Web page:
Who… should you be talking about after the race?
Even Kyle Larson admitted he stunk up the show in NASCAR’s All-Star Race at North Wilkesboro Speedway, and he wasn’t exactly wrong: Larson won by more than four seconds, and at one point held a 13-second lead over runner-up Bubba Wallace.
But Larson didn’t start up front. He was struggling in the pack until an early caution allowed him to pit, a gamble which meant restarting at the back of the grid on Sunday (May 21).
Larson then drove through the field like a driver possessed, passing car after car. He earned the win; it didn’t come easily.
So, while the 2021 Cup Series champion didn’t leave much for the competition, he certainly got the victory the hard way. His number will now be on display on the scoreboard until racing returns to the track (hung by the same man who did it when NASCAR last raced at the facility). It just probably won’t be up there for 27 years. At least, that’s what the competition hopes.
And don’t forget… Josh Berry got his first taste of winning in Cup Series competition, taking the Open to transfer into the main event. Berry has been solid in his substitute role this year, albeit inexperienced in a Cup car. But Berry has plenty of experience on short, worn, difficult tracks with plenty of wins to show for it, and he was able to move through the field to 10th by halfway. He struggled on the restart, though, falling back after adjustments and finishing 15th.
Berry has shown his talent and versatility this season as a fill-in driver, sparking plenty of rumors about his future. He’s continually shown that he deserves a chance at a full-time Cup ride come 2024.
What… is the big question leaving this race in the rearview?
By any measure, this year’s All-Star race was a success: a packed house, perfect weather, a full weekend of racing. But the truth is, it was already successful.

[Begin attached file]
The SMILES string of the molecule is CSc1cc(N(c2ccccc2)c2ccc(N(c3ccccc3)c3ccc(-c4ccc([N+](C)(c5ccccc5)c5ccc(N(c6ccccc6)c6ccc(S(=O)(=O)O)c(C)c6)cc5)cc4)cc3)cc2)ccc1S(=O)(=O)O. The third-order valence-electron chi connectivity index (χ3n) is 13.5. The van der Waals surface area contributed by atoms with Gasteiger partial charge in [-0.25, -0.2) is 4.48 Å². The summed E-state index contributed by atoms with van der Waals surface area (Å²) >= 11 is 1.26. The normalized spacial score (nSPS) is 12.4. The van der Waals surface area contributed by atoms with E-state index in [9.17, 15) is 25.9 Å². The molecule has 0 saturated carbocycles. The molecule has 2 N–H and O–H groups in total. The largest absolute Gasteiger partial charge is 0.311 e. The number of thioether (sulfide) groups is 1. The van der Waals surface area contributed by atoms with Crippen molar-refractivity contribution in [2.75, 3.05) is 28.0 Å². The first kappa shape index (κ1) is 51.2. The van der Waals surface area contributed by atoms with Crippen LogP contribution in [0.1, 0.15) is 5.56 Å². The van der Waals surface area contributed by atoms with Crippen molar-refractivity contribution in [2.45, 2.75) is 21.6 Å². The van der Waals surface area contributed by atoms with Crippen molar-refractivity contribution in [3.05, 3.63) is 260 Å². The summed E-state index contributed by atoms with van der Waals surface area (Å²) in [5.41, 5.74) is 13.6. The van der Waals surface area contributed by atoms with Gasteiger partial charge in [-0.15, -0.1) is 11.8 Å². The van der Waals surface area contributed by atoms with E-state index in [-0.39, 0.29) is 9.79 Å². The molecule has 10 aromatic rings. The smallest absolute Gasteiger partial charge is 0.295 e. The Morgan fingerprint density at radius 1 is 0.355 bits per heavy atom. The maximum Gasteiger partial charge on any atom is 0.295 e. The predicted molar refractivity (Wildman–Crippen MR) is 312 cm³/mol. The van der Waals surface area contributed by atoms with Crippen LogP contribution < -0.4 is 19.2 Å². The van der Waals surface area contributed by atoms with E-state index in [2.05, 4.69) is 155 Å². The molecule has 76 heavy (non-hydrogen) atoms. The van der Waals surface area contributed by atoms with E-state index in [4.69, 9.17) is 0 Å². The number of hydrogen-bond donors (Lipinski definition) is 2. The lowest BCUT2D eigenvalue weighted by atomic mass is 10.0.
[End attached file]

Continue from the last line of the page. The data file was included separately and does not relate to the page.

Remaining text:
It was a success when the Truck Series race was in front of a huge crowd.
It was a success when virtually every ticket was sold.
It was a success when fans flooded the track’s website last fall to purchase the chance to buy tickets.
It was a success from the moment Smith told us that the track had not been forgotten, after all.
The moment of truth came long before the race even started. The roar of engines for the first time in nearly three decades was just the exclamation point.
In the afterglow of a nearly perfect race weekend, it’s clear that North Wilkes, a part of so much of NASCAR’s past, deserves a place in its future. Fans came in droves, the drivers were positive, and the atmosphere was electric on a perfect Southern summer night.
Marcus Smith didn’t put the time and effort into refurbishing the track and adding lights for the race to be a one-and-done. It’s close to home for the drivers and clearly what the fans wanted.
So, what’s next? Fans have been vocal about wanting a points race. The All-Star event is probably secure for a few years, but could the track see more? Smith would likely have to give up a race at another track to make it happen. There’s a spot on the schedule in 2024 vacated by Auto Club Speedway, but NASCAR owns that track and will likely move the event to one of its own properties or an independent.
Still, it could happen. And if it doesn’t, the All-Star race will get back a lot of the luster it has lost in recent years.
Where… did the other key players wind up?
Pole winner Daniel Suarez showed his short-track prowess all weekend, winning his heat race handily and earning the pole. And while he couldn’t keep up with Larson, he had a top-five car and ran a good race, falling back to finish seventh. Still, it was a good showing for Suarez, who has had some bad luck in 2023.
Heat two winner Chris Buescher struggled with the handling of his car, fading back early. As he fought the handling of his No. 17, he slipped to 16th in the final tally. RFK Racing has made big gains in the last eight or nine months, and there’s a good possibility that Buescher will be in the All-Star race next year to try and improve on his run.
Open transfer Ty Gibbs ran a solid, smart race, earning his way into the top 10 as the laps wound down. He finished ninth, and he has quietly been improving in his Cup efforts. He’s not the most outspoken driver at Joe Gibbs Racing, but he’s beginning to speak up on the racetrack.